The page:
Jacana Media are trying something new by offering authors a once-in-a-year opportunity to pitch their books in person:
Panashe Chigumadzi has written a piece for the City Press on Lauretta Ngcobo’s 1991 novel And They Didn’t Die, a novel that examines the anti-pass campaign of the 1950s and 1960s and its aftermath.
Sisonke Msimang has written an astute piece for Africa is a Country about Chimamanda Ngozi Adichie, literary celebrity, mainstream feminist ideas and LGBTI communities across the diaspora.
Andy Martin, author of Reacher Said Nothing, returns to the Eastern Cape in search of a long-lost friend
The intervening years have not been kind, and the man he remembered fondly as his guru and guardian is now a fallen angel.
‘Even after death he has provided a moral beacon when we most need it’ – Elinor Sisulu remembers Ahmed Kathrada
Elinor Sisulu has written a piece for the Indian Express on the late Ahmed Kathrada.
The decolonisation of the school curriculum might spell the end of Shakespeare in South Africa’s classrooms
South Africa’s education authorities are reviewing the school curriculum. Basic Education Minister Angie Motshekga has confirmed that the review will feature a focus on “decolonisation” reflecting the need to move towards the use of more African and South African novels, drama and poetry. This might spell the end of William Shakespeare in the country’s classrooms.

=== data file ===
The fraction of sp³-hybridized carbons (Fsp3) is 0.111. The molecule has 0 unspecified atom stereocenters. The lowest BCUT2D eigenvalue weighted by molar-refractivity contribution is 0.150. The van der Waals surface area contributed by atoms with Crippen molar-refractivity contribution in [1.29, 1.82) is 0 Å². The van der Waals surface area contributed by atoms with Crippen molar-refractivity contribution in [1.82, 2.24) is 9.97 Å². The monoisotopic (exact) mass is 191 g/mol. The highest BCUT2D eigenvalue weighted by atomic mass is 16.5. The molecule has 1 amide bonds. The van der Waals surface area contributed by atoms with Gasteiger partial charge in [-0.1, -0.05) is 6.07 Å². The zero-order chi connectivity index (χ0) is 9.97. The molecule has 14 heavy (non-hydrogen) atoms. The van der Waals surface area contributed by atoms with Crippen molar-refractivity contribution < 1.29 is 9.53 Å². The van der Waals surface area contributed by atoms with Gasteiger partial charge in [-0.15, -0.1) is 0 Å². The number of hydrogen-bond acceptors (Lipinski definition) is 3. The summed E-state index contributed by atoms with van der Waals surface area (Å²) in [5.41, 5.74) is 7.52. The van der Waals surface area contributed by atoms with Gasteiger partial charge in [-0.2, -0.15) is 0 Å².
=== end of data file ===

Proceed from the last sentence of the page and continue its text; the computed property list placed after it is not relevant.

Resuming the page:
Ragnar Jónasson, author of Rupture, explains how rendering great English thriller writer Agatha Christie into his own language taught him how to write fiction himself.
Ada Igwebu and Connor Faulkner are the first two candidates to be offered places as part of the inaugural Carole Blake Open Doors Project.
Notebook written by unknown 17th-century William Shakespeare scholar leaves Antiques Roadshow expert ‘trembling’
A 17th-century notebook containing the jottings of perhaps the world’s first Shakespeare scholar has left experts “trembling” in anticipation of what it may contain.
Rachel Zadok chatted to Strange Horizons about Short Story Day Africa, publishing in Africa, and the lack of diversity in speculative fiction.
You could still read Pnin for the humour today, but that misses much of the point.
Jeanne-Marie Jackson, literature Professor at Johns Hopkins, recently arranged for her African literature class to interview Masande Ntshanga about his novel The Reactive.
Arundhati Roy recently appeared on BBC4’s Desert Island Discs, a show in which guests choose the eight records they would take with them to a desert island.